Interested?

      It's WSO.
      Very true -- That's a good way to look at it!
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  • Profile picture of the author craigraphael
    I think that knowing what type of list it is is important. I mean, is it a list of known buyers? Or is it people that sign up for a bunch of free stuff? Typically, as you can see, people are leary about "lists" that are NOT their own. I would spend any money testing it. I'd find out what type of list is and is that list seperated from buyers or not? How old is the list? Was it built by that person themselves or did they purchase a co-registration list or what?

    Ask more questions and determine those answers. If they aren't willing/cannot answer them, move on and save your money. Invest it in something that you already know works.

    That's my 2 cents at least. Good luck to you either way!

    Sincerely,

    Craig Raphael
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    • Profile picture of the author myob
      If they are IMers, you will get mostly counter-offers from them trying to sell you on their own products. Your best bet is find a non-IM niche list. I've already been there, done that.
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  • Profile picture of the author Chris Lockwood
    Is it a regular ezine/newsletter that you've seen? If so, if the price is reasonable, I'd go for it.
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    • Profile picture of the author AndrewCavanagh
      Solo mailings can be very lucrative but your profits (or losses) depend on the quality of the list.

      You need to track your sales from each mailing so you know whether you're making enough sales to justify paying for the mailing.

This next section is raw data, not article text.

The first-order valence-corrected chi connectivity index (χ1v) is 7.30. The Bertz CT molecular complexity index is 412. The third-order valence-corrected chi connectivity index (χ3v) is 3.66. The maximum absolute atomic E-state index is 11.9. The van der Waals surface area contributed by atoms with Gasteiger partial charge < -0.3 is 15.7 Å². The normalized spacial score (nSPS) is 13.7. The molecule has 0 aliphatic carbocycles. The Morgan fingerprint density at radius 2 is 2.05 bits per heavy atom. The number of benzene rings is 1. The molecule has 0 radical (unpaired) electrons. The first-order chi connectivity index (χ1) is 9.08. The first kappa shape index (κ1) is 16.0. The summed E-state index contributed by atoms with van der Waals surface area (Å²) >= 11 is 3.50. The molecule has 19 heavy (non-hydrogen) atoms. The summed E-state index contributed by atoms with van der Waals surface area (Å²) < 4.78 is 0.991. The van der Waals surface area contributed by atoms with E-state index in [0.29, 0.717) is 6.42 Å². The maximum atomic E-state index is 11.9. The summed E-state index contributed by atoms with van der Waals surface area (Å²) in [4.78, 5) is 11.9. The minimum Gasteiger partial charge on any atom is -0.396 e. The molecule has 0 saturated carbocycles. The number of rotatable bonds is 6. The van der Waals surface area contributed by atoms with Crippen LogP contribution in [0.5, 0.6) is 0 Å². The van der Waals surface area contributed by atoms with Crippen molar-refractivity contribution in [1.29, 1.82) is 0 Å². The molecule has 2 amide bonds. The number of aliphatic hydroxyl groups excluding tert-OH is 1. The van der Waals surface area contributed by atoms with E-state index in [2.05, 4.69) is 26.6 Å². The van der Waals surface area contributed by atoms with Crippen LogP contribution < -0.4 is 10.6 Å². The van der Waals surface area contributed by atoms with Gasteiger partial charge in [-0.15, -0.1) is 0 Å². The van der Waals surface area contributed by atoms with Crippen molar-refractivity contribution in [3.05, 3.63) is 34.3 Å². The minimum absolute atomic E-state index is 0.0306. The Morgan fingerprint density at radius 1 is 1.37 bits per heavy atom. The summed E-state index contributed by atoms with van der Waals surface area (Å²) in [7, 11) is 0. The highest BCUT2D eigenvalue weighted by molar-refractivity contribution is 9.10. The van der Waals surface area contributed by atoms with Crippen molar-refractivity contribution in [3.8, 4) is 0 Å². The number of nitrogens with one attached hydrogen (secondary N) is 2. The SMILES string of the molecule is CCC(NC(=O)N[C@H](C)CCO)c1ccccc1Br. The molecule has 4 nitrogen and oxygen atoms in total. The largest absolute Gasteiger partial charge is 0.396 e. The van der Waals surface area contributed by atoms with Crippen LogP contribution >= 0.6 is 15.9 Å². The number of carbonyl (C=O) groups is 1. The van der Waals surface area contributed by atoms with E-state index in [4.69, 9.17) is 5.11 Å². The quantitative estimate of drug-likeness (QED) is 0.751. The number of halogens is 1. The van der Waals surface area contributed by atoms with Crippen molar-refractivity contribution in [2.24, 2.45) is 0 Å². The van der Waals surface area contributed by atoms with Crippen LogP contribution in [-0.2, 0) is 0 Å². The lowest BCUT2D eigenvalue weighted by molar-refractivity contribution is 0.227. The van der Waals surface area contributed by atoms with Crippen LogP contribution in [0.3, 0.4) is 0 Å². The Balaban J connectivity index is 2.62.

Also it's wise to check if there are testimonials and/or reviews for each list and how old they are.

      A list that was bringing in huge profits 12 months ago can be as cold as stone now.

      You'll find that with many of the really large lists where you pay many hundreds of dollars for a mailing they'll often offer a mailing of a smaller portion of your list.

      If the smaller mailing is profitable it's probably worth testing the larger mailing too.

      Mailing to a list of 14,000 is likely to be fairly cheap anyway so you're unlikely to lose your shirt but realistically you should be willing to pay for that first mailing and make back nothing.

      If you can't afford that risk then find a list with a lower fee to start your solo mailing with.

      Kindest regards,
      Andrew Cavanagh
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      • Profile picture of the author Steven Wagenheim
        Brad, here's how to get that solo mailing for FREE.

        Write to the list owner and offer to write a series of articles for his list. Even
        offer to let him use HIS affiliate link for the mailings.

        I won't go into more detail because I think it is clear enough how powerful
        this tactic can be.